Liver Disease in Children
Comprehensive Care for Your Child's Liver Disease
Children with liver disease receive expert care at Duke from our pediatric hepatologists. We are the largest pediatric liver center in North Carolina and treat a wide range of children's liver disorders. When possible, our experts treat the underlying cause of liver disease, prevent further liver damage, and work to restore your child’s health so they can experience a better quality of life.
Specialized Treatment for Childhood Liver Diseases
There are many different factors that can result in liver disease in children. That's why our specialists’ first goal is to identify the cause of your child’s liver disease. Some of the common liver diseases that affect children include:
- Alpha-1 antitrypsin deficiency, a genetic disorder that damages the liver
- Autoimmune hepatitis, liver inflammation caused by an overactive immune system
- Biliary atresia, inflammation in the bile ducts that carry digestive juices
- Glycogen storage disease, a buildup of glycogen, or sugar, in the liver
- Pediatric liver cancer
- Pediatric nonalcoholic fatty liver disease, which results from fat buildup in the liver
- Pediatric metabolic liver disease, a genetic disorder that affects the body’s metabolism
- Wilson’s disease, a genetic disorder that causes copper buildup in the liver as well as liver injuries
As a major pediatric liver center, we draw on the expertise of many different specialists to treat your child’s liver disease. Depending on your child’s individual needs, their care team may include a pediatric gastroenterologist and hepatologist as well as nurses, nurse practitioners, physician assistants, and dietitians who have years of experience treating children with liver diseases. If necessary, we also draw upon the expertise of Duke specialists in genetics, immunology, metabolism, nephrology, cardiology, and infectious diseases.
Expertise in Pediatric Liver Diseases
Our expertise in treating children with complex liver diseases is well known.
- We are one of only a handful of programs in the nation to manage liver injury and liver scarring in children following Fontan surgery for complex congenital heart defects.
- We offer North Carolina’s highest level of specialty care for children with a rare condition called portal hypertension liver disease. It can occur when the portal vein -- which carries blood to the liver -- is narrowed or blocked.
- If your child needs liver surgery, you can be confident in the range of our expertise. Duke Children’s is one of only seven hospitals in the U.S. verified as a level I children's surgery center by the American College of Surgeons. This Level I designation recognizes our commitment to providing the safest and highest-quality surgical care to our young patients.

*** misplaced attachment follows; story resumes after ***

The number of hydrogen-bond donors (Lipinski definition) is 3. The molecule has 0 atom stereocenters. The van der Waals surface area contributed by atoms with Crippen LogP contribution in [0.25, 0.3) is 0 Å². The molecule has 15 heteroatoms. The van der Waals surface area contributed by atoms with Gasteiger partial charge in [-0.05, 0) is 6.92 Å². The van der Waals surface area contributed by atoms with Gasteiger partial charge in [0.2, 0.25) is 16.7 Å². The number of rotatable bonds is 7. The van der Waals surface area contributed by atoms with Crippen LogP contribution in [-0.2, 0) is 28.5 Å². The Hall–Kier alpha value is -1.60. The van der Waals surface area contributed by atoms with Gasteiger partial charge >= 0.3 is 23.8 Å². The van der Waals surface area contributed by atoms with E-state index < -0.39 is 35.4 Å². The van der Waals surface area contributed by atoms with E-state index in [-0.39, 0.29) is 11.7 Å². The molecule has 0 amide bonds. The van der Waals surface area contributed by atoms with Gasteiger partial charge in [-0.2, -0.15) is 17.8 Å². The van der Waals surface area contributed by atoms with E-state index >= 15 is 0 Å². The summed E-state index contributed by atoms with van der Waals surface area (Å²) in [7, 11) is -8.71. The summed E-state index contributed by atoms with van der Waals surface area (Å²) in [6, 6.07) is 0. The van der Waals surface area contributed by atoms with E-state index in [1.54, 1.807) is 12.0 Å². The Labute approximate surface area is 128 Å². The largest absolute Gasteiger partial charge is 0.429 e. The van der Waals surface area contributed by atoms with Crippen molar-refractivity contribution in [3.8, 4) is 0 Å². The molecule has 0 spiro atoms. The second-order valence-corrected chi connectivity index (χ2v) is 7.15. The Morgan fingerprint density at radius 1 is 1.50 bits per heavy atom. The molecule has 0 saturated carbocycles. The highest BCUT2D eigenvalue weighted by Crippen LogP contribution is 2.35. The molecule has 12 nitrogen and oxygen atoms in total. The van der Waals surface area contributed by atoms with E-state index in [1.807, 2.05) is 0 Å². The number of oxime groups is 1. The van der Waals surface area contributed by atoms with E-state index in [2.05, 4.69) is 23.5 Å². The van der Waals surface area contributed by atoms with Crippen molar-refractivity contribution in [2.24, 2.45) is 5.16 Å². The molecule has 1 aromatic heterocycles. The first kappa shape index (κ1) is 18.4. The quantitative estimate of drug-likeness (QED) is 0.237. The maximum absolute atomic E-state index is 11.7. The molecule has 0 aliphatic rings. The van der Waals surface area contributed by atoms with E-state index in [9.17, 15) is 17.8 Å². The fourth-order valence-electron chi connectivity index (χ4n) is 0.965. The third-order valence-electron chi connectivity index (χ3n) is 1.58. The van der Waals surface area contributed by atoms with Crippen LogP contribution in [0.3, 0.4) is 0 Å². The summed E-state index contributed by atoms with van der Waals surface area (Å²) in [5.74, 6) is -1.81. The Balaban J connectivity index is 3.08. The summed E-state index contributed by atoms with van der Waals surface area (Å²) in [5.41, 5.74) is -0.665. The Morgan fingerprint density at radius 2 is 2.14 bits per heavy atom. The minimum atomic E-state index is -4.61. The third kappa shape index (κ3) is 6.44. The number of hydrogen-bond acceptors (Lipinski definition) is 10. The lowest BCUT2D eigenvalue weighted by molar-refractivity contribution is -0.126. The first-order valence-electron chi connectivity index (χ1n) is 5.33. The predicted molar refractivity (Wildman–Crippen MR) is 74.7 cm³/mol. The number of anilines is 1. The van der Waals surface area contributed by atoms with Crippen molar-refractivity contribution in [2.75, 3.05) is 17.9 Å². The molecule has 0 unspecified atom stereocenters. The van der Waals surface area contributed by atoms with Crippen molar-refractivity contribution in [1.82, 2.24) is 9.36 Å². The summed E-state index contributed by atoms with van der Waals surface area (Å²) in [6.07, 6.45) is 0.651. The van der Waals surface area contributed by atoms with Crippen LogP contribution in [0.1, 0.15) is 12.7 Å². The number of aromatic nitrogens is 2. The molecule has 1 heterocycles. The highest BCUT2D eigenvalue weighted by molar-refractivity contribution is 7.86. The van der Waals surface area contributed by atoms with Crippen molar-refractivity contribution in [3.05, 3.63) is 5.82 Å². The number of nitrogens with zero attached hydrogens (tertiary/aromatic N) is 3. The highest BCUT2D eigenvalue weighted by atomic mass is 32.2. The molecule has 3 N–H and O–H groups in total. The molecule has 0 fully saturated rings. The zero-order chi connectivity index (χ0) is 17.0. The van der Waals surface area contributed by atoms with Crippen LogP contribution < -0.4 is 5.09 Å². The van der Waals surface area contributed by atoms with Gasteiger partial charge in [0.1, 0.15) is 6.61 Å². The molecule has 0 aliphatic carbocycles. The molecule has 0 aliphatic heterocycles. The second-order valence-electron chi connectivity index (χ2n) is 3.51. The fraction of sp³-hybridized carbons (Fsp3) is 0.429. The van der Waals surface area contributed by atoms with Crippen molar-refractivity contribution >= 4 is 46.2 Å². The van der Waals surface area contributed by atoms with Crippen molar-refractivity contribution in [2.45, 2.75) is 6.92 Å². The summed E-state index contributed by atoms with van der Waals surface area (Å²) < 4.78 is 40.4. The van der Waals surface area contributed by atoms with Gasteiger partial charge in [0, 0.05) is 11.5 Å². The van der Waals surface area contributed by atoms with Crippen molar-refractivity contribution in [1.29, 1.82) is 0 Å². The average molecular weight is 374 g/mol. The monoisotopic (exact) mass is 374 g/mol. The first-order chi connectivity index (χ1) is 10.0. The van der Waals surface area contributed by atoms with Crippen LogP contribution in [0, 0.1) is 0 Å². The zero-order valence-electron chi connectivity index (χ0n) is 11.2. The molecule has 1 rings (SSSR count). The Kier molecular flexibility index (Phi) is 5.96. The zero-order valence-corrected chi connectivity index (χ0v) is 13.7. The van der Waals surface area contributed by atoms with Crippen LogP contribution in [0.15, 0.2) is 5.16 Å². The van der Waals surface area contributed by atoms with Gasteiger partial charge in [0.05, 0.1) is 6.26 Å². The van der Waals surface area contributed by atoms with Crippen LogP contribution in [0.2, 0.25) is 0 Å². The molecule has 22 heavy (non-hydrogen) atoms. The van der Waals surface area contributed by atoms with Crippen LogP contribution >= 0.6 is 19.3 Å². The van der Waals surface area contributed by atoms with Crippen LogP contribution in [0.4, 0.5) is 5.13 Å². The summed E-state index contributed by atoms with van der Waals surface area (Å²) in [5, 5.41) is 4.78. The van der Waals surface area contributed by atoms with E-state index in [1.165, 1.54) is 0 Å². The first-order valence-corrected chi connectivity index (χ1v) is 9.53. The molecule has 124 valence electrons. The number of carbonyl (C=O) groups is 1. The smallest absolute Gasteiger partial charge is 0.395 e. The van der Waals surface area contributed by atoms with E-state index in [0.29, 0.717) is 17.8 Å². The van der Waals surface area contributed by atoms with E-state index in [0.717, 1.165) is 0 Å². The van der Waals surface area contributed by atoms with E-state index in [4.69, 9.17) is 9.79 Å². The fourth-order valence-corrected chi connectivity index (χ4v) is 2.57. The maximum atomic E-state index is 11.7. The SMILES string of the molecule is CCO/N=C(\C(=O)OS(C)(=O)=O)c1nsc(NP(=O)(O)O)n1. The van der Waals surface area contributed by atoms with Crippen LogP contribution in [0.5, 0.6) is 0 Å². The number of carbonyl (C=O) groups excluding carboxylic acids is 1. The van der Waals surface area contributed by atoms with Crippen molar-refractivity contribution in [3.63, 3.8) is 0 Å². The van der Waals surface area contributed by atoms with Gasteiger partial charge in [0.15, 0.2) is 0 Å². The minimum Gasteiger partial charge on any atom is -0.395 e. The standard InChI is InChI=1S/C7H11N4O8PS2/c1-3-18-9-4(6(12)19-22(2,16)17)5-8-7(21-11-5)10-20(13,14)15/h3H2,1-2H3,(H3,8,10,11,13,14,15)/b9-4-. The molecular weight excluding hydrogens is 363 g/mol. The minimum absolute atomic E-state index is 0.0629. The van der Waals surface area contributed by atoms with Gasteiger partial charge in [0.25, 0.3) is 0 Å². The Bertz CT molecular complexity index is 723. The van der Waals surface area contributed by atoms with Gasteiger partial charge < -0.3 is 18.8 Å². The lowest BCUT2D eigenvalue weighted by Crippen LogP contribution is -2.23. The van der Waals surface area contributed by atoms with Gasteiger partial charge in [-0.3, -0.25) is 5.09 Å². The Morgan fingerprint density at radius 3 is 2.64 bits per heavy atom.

- If a liver transplant is necessary, your child is in excellent hands. Our pediatric liver transplant program is the largest in the region, and our survival rates exceed the national average.
- Many of our doctors are actively involved in research, which means your child may be eligible to receive innovative therapies only available through participation in clinical trials.
- Many pediatric liver diseases must be monitored on a regular basis. We work with your child’s local doctor to coordinate lab tests and manage your child’s treatment plan so you can stay as close to home as possible and appropriate.
LIVER DISEASE IN CHILDREN
Tests and Treatments
Diagnosing your child’s liver disease is our first concern. Our work with leaders in pediatric imaging from across the U.S. ensures we use the latest innovations to diagnose your child’s condition with the lowest doses of radiation possible or no radiation, when needed. Armed with this knowledge, we recommend a safe treatment plan.
Measures the amount of proteins, enzymes, and other substances in the blood to determine liver health.
A sample of liver tissue is removed and studied under a microscope to check the health of liver tissue and spot any changes. If your child needs this procedure, he or she will be asleep and will not remember it.
Advanced diagnostic imaging -- including contrast-enhanced ultrasound, computed tomography (CT), and magnetic resonance imaging (MRI) -- creates detailed pictures of the size, structure, and function of the liver and surrounding organs and vessels.
Obesity and being overweight can damage the liver. Reducing weight with diet and exercise can stop and reverse some conditions, such as fatty deposits in the liver. Our nutritionists help you and your child identify the best foods to improve liver health.
Some liver conditions may require surgery to repair or remove damaged liver or biliary tissues and blood vessels. Whenever possible we perform minimally invasive procedures that require small incisions and help your child recover faster.
Liver transplant may be needed if damage to the liver is severe or unrecoverable.
LIVER DISEASE IN CHILDREN
Family and Support Services
When you bring your child to Duke Children’s, our team will answer all your questions and be with you every step of the way. Our doctors and nurses will also connect your family to other hospital services for the extra care you need.
Our child life specialists provide support, education, and guidance to help you and your child during treatment and hospitalization. Child life specialists explain procedures, offer encouragement, and use fun activities to take your child’s mind off treatment.
Our social workers can help you navigate the medical system and coordinate the variety of health services your child may need. We help you work with insurance providers, connect to community resources, and manage details related to your child’s care.
If your child is staying at Duke Children’s, you can relax in the Ronald McDonald House Family Room. You can grab a light meal, shower, do laundry, or use a computer with internet access.